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Lecture presentations, whether live or online, are an important tool for teaching. Unfortunately, they can also be a source of student passivity and information that is not well retained. This doesn't have to be the case! Join us for lunch and a half-day workshop devoted to creating memorable presentations. We'll discuss six principles for creating "sticky" messages appropriate for teaching students, providing training, or delivering information to your work group. Participants will leave with a variety of specific presentation ideas adaptable to their specific discipline and context. Based on Made to Stick: Why Some Ideas Survive and Others Die, Chip and Dan Health. Lunch will be provided.
Our Just in Time Teaching series will resume in the Fall.
This year, we’re offering two types of sessions: stand-alone, practical discussions of timely teaching topics, and a series of four one-hour sessions that take you through the course design process.
We also offer ongoing Just in Time teaching tips here.
This workshop took place on Apr. 17, 2013
As instructors how do we choose appropriate activities for the classroom? In this last workshop in the JITT Course Design series, we will discuss how situational factors, learning outcomes, and assessment goals can guide your planning of class sessions that support student learning. We will introduce and describe multiple classroom activities to engage and motivate your students. You will leave this workshop with concrete suggestions that you can apply immediately to your own teaching.
This workshop took place on Mar. 26 2013
Perhaps the story is familiar. You stay up very late, correcting mid term exams, carefully reading papers - all the while providing lots of thoughtful comments. Then you watch the next week as students flip straight to the back page for the grade. What's up with that?
Join us to explore the unintended ways assessment and grading practices can work against us, costing hours of time while missing opportunities for improved student learning. In this one-hour interactive session we'll discuss practical strategies to make assessment and grading efficient for you and clear and useful for your students.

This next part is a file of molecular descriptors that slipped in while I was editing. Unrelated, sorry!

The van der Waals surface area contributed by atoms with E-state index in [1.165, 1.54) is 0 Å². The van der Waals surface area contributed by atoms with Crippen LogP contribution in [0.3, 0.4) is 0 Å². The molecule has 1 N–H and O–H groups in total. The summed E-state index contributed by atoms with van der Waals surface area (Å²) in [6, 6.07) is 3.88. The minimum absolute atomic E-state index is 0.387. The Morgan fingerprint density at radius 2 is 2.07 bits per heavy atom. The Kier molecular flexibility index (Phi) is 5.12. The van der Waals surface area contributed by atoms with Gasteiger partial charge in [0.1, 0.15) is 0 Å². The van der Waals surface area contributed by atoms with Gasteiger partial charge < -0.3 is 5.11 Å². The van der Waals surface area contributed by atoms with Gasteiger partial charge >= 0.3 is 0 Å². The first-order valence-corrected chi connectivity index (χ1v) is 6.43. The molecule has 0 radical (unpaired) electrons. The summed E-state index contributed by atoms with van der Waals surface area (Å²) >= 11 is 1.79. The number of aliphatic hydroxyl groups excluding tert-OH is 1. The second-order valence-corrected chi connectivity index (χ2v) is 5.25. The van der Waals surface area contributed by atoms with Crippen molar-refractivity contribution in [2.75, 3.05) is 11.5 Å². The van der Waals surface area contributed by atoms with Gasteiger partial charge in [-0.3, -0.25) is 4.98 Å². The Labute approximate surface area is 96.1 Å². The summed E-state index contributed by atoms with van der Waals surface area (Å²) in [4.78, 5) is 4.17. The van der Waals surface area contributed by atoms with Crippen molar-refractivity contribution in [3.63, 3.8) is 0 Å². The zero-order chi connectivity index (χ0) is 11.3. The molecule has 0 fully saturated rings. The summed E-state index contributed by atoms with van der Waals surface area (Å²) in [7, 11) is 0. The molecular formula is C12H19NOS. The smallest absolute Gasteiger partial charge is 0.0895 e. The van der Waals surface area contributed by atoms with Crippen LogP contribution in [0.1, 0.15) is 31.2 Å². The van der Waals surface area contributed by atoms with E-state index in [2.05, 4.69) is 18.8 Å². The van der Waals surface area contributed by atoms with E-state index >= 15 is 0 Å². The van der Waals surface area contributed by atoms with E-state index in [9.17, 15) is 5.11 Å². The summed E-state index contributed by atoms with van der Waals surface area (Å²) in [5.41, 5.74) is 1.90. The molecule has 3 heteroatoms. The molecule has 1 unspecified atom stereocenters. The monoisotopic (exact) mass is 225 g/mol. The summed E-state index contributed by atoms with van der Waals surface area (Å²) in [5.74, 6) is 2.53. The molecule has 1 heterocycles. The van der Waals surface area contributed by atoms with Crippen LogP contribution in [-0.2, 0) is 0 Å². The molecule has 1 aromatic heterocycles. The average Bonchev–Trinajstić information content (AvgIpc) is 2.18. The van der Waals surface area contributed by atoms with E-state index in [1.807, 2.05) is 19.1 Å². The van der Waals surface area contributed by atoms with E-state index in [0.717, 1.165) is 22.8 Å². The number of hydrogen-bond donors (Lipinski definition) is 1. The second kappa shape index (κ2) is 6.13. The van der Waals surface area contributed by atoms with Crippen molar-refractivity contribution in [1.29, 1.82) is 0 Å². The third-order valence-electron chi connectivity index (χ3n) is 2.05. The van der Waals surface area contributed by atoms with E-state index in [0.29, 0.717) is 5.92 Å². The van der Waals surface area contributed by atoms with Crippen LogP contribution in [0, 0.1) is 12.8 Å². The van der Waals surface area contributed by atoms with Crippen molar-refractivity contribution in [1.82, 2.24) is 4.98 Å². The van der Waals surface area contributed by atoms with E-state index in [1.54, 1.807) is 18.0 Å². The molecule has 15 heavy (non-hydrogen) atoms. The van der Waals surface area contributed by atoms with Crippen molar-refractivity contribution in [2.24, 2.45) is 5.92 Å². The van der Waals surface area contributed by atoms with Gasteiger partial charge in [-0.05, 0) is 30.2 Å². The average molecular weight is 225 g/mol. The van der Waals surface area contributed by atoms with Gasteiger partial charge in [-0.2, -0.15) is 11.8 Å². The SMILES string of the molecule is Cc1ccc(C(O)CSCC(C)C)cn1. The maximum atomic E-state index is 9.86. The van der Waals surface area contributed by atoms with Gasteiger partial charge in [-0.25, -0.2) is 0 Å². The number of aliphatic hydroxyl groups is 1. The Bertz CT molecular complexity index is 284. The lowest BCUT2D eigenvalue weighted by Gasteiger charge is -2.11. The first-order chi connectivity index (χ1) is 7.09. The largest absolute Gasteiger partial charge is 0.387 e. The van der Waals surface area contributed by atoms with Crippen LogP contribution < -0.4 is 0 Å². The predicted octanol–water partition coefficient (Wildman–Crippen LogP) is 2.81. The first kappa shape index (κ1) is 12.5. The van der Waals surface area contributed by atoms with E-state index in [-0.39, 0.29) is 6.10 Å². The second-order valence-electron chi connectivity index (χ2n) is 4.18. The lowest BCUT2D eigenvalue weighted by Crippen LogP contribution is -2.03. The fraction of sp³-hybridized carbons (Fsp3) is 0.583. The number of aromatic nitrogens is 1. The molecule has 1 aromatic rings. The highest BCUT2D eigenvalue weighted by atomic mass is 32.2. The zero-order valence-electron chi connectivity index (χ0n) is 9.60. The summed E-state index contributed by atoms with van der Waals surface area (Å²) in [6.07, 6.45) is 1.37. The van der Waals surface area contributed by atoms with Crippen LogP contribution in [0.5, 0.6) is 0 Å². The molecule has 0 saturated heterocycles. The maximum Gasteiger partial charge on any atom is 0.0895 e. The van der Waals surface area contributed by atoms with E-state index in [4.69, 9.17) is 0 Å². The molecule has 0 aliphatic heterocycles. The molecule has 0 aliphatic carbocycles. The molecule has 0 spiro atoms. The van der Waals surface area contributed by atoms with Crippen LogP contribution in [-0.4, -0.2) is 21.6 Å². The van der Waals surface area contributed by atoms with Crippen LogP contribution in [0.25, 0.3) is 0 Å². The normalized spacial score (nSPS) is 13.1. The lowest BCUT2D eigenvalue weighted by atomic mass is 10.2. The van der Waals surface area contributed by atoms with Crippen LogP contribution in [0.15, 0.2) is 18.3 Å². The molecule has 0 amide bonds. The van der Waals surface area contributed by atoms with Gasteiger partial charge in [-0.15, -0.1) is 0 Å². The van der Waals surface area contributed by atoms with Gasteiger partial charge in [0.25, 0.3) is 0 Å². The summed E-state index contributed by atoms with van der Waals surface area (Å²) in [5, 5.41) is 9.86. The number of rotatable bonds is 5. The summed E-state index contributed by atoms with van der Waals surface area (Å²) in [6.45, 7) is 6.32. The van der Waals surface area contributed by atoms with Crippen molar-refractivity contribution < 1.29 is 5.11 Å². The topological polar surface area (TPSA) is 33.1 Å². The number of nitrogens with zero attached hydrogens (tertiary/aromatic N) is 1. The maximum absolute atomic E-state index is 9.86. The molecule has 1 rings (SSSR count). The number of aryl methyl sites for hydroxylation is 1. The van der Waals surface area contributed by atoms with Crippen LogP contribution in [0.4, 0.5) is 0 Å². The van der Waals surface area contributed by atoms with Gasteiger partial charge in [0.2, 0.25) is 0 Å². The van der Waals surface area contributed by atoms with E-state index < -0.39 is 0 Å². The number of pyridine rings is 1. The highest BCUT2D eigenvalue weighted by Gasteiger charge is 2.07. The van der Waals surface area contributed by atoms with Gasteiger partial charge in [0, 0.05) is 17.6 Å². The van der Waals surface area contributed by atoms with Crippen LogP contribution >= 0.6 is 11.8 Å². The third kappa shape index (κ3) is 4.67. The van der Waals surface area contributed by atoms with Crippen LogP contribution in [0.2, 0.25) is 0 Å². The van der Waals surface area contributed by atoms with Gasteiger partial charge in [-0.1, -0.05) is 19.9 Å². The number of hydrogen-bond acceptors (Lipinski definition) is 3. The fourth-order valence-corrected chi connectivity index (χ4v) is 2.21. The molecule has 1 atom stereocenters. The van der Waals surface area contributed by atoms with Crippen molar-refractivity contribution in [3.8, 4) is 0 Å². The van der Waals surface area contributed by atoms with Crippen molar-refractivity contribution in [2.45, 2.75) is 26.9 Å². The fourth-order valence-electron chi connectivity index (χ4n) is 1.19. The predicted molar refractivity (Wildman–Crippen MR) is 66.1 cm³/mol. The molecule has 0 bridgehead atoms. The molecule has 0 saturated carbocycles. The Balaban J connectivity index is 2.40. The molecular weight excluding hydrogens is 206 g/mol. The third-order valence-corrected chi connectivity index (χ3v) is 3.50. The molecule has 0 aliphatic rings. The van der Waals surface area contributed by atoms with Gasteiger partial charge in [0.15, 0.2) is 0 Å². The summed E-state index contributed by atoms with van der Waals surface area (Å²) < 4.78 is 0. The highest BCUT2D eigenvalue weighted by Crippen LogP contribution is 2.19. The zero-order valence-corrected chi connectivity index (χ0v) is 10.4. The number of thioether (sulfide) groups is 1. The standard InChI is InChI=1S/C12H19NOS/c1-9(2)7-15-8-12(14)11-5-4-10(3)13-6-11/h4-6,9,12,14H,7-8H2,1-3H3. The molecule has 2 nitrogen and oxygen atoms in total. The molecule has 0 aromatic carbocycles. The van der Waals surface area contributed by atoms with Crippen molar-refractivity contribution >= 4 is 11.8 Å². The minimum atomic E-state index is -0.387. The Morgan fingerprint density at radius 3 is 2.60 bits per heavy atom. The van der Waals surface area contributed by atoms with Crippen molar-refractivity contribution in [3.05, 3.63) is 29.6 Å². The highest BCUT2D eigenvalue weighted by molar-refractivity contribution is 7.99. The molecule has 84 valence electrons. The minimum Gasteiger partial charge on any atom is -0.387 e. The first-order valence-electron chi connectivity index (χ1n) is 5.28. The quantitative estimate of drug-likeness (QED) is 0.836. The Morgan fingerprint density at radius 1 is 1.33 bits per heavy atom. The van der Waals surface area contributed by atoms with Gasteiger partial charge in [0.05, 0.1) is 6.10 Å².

This workshop took place on Nov. 8th, 2012
Course Design begins with investigating, questioning, and naming the broad to specific teaching and learning environments that provide tacit and explicit contexts for a course you develop or re-design. During this session, the facilitator will briefly map out the year-long Course Design sessions offered as part of the Just in Time Teaching Workshop series. The main work of the session will be to work with participants to illuminate institutional, disciplinary, cultural and individual contexts that impact how one shapes learning and teaching principles, learning practices, and classroom environments.
This workshop took place on
Dec. 6, 2012
What would you like your students to know and be able to do two or three years after they graduate? This workshop will draw from a course design process by Fink (2003) which is learning-centered rather than content-centered. Participants will create learning outcomes that will be the foundation for the rest of their course development.
Fink, L. D. (2003). Creating significant learning experiences: an integrated approach to designing college courses. San Francisco: Jossey-Bass.
This workshop took place on Wednesday, Jan. 30, 2013
The Art of Hosting and Harvesting: Conversations that Matter is a facilitation practice that is being used globally. Many of the techniques and activities that comprise this practice can be used in the classroom. Experience the practice and learn about its pedagogical applications in this workshop.
This workshop took place on Wednesday, Feb. 13, 2013
Whether you're new to student presentations or just looking for tips to improve their quality, this session will provide an interactive look at this often used assignment. Workshop topics will include strategies for ensuring that groups function well and produce good work, methods for grading group and individual presentations, and techniques for making presentations a learning experience for your students--rather than something to dread.
Critics of PowerPoint have long pointed to its many shortcomings, perhaps the chief one being that it “makes us stupid”. Yet PowerPoint, which shares more than it differs from other slideware programs (Keynote, Google Presentations, and SlideRocket, to name a few), is too often an easy scapegoat for presenters who lack the training and knowledge to put together an attractive, memorable, well-designed presentation. This presentation will provide a basic overview of designing slides and presentations that engage audiences, facilitate learning, and increase retention.
To be effective teachers, we need to know (before the mid-term or end-of-term exam) whether our students are learning what we set out to teach them, and students need ways to assess whether they are keeping up with those expectations. This session will introduce practical tools you can use to measure how things are going as you strive to engage students in meaningful learning.